The Tories opened the action by winning the coin toss and choosing to shoot first. Amazingly, the blasts from their cannon failed to damage Fort Sullivan in the least. The soft palmetto wood, instead of being blasted apart, absorbed the shells like a catcher's mitt. They did manage to shoot down the South Carolina flag, which at this point in history consisted of a crescent mooon on a navy blue background. A brave (or stupid, your call) Sergeant by the name of Jasper climbed the ramparts under heavy fire and replaced the fallen symbol. Despite continued bombardment, no real damage was being done to the fort.
Part one of the attack was a waste of time, so how was the land attack progressing? The British marines had landed without any problem on the far side of the Isle of Palms and progressed to the inlet that separated that island from Sullivan's. It appeared they could just wade across a fifty yard channel and commence their assault. Unfortunately for the soldiers, no one had put up any warnings yet at Breech Inlet, as the confluence of the two islands is now called. Signs that today read: dangerous current, DO NOT SWIM or just used a picture of the Grim Reaper to give you the idea. The crossing was not shallow in reality. If you see the area at low tide, it is obvious that the water will be above head high just a matter of feet from shore. Needless to say, those soldiers that lived never made it to the other side. The colonists would not have to worry about a ground attack.
With his master plan falling quickly apart, Parker had one more option - fire at the fort from the back side, which due to a dispute with the contractors (probably Halliburton, man I hate those guys), happened to lack a wall. Some really smart British guy had noticed this deficiency during the previous exchange of grapeshot and suggested that maybe they fire at the defenseless part of the fort instead. The fleet sailed farther into the harbor in order shoot directly into this small gap in the defenses. Fate again intervened on the part of the Americans, for it was low tide. Modern day Charleston harbor is very silty, it can only be kept open for shipping with the help of constant dredging, a process by which the silt is removed from the bottom and deposited on uninhabited islands in the center of the waterway. During low tide there was not enough water to accomodate a large ship-of-the-line, and they became stuck upon sandbars. The British were now sitting ducks and their ships were blown apart by the Fort Sullivan cannon. By the time high tide came, the fleet was battered and beatened - they could do nothing but beat a hasty retreat with their remaining forces. The South Carolinians had won the day.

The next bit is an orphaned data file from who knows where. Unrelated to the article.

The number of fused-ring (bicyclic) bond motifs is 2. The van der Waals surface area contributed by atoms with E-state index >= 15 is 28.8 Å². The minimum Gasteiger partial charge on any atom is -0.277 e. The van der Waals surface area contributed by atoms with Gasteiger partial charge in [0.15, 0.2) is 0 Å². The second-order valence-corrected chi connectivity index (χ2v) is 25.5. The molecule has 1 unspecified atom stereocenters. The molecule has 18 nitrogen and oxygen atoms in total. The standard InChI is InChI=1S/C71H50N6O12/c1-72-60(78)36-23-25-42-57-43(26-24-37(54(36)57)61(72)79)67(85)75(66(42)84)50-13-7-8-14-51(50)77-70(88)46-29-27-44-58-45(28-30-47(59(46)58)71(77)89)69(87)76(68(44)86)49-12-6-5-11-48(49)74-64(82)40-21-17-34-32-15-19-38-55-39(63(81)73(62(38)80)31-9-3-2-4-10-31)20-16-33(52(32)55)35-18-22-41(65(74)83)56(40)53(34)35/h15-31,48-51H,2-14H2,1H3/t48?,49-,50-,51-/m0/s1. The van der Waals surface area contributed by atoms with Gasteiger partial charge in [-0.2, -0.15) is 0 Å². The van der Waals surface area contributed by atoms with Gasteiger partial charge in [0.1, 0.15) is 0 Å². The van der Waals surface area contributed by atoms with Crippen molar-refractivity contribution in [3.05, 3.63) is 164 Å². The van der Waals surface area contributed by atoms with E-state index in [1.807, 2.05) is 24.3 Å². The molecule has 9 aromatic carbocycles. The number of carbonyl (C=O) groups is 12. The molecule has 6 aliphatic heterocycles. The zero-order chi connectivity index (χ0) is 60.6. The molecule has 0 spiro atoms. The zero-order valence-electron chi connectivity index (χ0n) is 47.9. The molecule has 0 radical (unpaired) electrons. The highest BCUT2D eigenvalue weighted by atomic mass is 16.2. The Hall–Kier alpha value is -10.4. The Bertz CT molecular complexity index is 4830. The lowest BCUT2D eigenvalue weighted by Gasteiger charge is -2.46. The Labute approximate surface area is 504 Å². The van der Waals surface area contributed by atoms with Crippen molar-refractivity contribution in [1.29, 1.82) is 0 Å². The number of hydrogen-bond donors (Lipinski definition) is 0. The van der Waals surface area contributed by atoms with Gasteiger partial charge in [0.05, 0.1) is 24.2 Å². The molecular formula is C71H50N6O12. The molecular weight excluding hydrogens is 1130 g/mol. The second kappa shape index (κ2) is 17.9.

Charleston would stay free for several years before succumbing to a second British invasion. Fish and chips never did catch on in Charleston despite the limey's best efforts.
Colonel Moultrie was eventually promoted to General and had a middle school named after him. I went there. That school really sucked. It was recently torn down.
Sergeant Jasper died during another battle while trying once more to save the flag. Jasper county, one of the dumbest counties in the state, is named after him. Irony is sweet.
We all know what happened to Peter Parker.
The palmetto tree was added to the state flag in honor of the crucial role it played in saving the fort from attack. The origins of the crescent moon on the flag are debated to this day. I theorize that the colonists thought the redcoats were werewolves and if they had a crescent, rather than a full moon on their hats and flags, the enemy would be unable to turn into their more powerful lupine form. I bet no one has thought of that before.


april said...

I love reading every thing that you write. I was never a fan of history when I was a kid but when I read your stuff it keeps me intested. I think I have learned more about history in the six years that I have known you than I did while in school. I am proud to say that I can now tell people about our state flag and actually remember the details.

Alastair McCandless said...

Thank you so much, that was very sweet :)

Philyra said...

Good post.